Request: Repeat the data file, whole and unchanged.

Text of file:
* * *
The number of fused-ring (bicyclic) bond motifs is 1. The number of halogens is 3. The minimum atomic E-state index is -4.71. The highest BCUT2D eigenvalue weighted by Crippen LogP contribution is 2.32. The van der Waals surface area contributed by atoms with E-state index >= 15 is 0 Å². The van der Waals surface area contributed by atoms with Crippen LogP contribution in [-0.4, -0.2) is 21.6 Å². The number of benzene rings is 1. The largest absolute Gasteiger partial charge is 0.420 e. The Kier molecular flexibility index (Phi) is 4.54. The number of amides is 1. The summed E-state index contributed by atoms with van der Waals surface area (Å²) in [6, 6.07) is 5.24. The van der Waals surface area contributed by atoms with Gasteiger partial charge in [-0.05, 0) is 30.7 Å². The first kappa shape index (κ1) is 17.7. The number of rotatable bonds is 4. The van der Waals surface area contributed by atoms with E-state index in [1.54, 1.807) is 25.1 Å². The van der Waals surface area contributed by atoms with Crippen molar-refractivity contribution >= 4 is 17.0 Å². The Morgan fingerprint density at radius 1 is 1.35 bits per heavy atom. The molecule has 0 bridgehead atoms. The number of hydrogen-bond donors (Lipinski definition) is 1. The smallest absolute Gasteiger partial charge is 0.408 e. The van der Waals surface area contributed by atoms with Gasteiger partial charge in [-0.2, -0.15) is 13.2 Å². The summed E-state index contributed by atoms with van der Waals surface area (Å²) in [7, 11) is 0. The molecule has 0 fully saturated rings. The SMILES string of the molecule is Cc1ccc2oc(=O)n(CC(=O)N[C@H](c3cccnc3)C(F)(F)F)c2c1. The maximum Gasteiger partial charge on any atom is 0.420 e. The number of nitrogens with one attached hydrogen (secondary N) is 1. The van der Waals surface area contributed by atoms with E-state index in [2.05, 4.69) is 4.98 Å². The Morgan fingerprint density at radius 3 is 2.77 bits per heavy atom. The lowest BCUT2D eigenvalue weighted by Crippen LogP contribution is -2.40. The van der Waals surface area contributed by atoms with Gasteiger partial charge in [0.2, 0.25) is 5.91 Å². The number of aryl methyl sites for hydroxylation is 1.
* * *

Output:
The number of fused-ring (bicyclic) bond motifs is 1. The number of halogens is 3. The minimum atomic E-state index is -4.71. The highest BCUT2D eigenvalue weighted by Crippen LogP contribution is 2.32. The van der Waals surface area contributed by atoms with E-state index >= 15 is 0 Å². The van der Waals surface area contributed by atoms with Crippen LogP contribution in [-0.4, -0.2) is 21.6 Å². The number of benzene rings is 1. The largest absolute Gasteiger partial charge is 0.420 e. The Kier molecular flexibility index (Phi) is 4.54. The number of amides is 1. The summed E-state index contributed by atoms with van der Waals surface area (Å²) in [6, 6.07) is 5.24. The van der Waals surface area contributed by atoms with Gasteiger partial charge in [-0.05, 0) is 30.7 Å². The first kappa shape index (κ1) is 17.7. The number of rotatable bonds is 4. The van der Waals surface area contributed by atoms with E-state index in [1.54, 1.807) is 25.1 Å². The van der Waals surface area contributed by atoms with Crippen molar-refractivity contribution >= 4 is 17.0 Å². The Morgan fingerprint density at radius 1 is 1.35 bits per heavy atom. The molecule has 0 bridgehead atoms. The number of hydrogen-bond donors (Lipinski definition) is 1. The smallest absolute Gasteiger partial charge is 0.408 e. The van der Waals surface area contributed by atoms with Gasteiger partial charge in [-0.2, -0.15) is 13.2 Å². The summed E-state index contributed by atoms with van der Waals surface area (Å²) in [7, 11) is 0. The molecule has 0 fully saturated rings. The SMILES string of the molecule is Cc1ccc2oc(=O)n(CC(=O)N[C@H](c3cccnc3)C(F)(F)F)c2c1. The maximum Gasteiger partial charge on any atom is 0.420 e. The number of nitrogens with one attached hydrogen (secondary N) is 1. The van der Waals surface area contributed by atoms with E-state index in [2.05, 4.69) is 4.98 Å². The Morgan fingerprint density at radius 3 is 2.77 bits per heavy atom. The lowest BCUT2D eigenvalue weighted by Crippen LogP contribution is -2.40. The van der Waals surface area contributed by atoms with Gasteiger partial charge in [0.2, 0.25) is 5.91 Å². The number of aryl methyl sites for hydroxylation is 1.